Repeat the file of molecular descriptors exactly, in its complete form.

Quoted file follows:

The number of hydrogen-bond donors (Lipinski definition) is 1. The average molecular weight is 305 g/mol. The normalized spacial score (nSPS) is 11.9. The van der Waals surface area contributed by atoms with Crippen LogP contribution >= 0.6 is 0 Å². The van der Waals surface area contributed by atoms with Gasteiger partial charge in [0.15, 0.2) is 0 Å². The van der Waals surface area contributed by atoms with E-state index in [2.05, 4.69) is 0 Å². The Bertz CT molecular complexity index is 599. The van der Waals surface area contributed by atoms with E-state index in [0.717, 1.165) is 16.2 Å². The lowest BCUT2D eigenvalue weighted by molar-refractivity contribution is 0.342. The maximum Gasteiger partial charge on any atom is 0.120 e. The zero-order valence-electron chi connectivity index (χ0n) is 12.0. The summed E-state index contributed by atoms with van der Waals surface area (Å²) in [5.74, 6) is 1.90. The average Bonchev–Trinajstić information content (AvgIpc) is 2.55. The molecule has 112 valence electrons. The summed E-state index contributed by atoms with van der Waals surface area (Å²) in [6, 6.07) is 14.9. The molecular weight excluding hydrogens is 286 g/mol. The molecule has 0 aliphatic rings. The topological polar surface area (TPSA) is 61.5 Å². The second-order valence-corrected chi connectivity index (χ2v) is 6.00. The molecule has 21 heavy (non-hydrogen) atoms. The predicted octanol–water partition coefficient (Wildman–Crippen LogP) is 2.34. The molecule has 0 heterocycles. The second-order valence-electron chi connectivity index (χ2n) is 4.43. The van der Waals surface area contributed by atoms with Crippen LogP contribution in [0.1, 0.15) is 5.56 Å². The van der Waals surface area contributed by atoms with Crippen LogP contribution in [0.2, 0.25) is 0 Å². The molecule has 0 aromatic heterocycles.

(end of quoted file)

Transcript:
The number of hydrogen-bond donors (Lipinski definition) is 1. The average molecular weight is 305 g/mol. The normalized spacial score (nSPS) is 11.9. The van der Waals surface area contributed by atoms with Crippen LogP contribution >= 0.6 is 0 Å². The van der Waals surface area contributed by atoms with Gasteiger partial charge in [0.15, 0.2) is 0 Å². The van der Waals surface area contributed by atoms with E-state index in [2.05, 4.69) is 0 Å². The Bertz CT molecular complexity index is 599. The van der Waals surface area contributed by atoms with E-state index in [0.717, 1.165) is 16.2 Å². The lowest BCUT2D eigenvalue weighted by molar-refractivity contribution is 0.342. The maximum Gasteiger partial charge on any atom is 0.120 e. The zero-order valence-electron chi connectivity index (χ0n) is 12.0. The summed E-state index contributed by atoms with van der Waals surface area (Å²) in [5.74, 6) is 1.90. The average Bonchev–Trinajstić information content (AvgIpc) is 2.55. The molecule has 112 valence electrons. The summed E-state index contributed by atoms with van der Waals surface area (Å²) in [6, 6.07) is 14.9. The molecular weight excluding hydrogens is 286 g/mol. The molecule has 0 aliphatic rings. The topological polar surface area (TPSA) is 61.5 Å². The second-order valence-corrected chi connectivity index (χ2v) is 6.00. The molecule has 21 heavy (non-hydrogen) atoms. The predicted octanol–water partition coefficient (Wildman–Crippen LogP) is 2.34. The molecule has 0 heterocycles. The second-order valence-electron chi connectivity index (χ2n) is 4.43. The van der Waals surface area contributed by atoms with Crippen LogP contribution in [0.1, 0.15) is 5.56 Å². The van der Waals surface area contributed by atoms with Crippen LogP contribution in [0.2, 0.25) is 0 Å². The molecule has 0 aromatic heterocycles.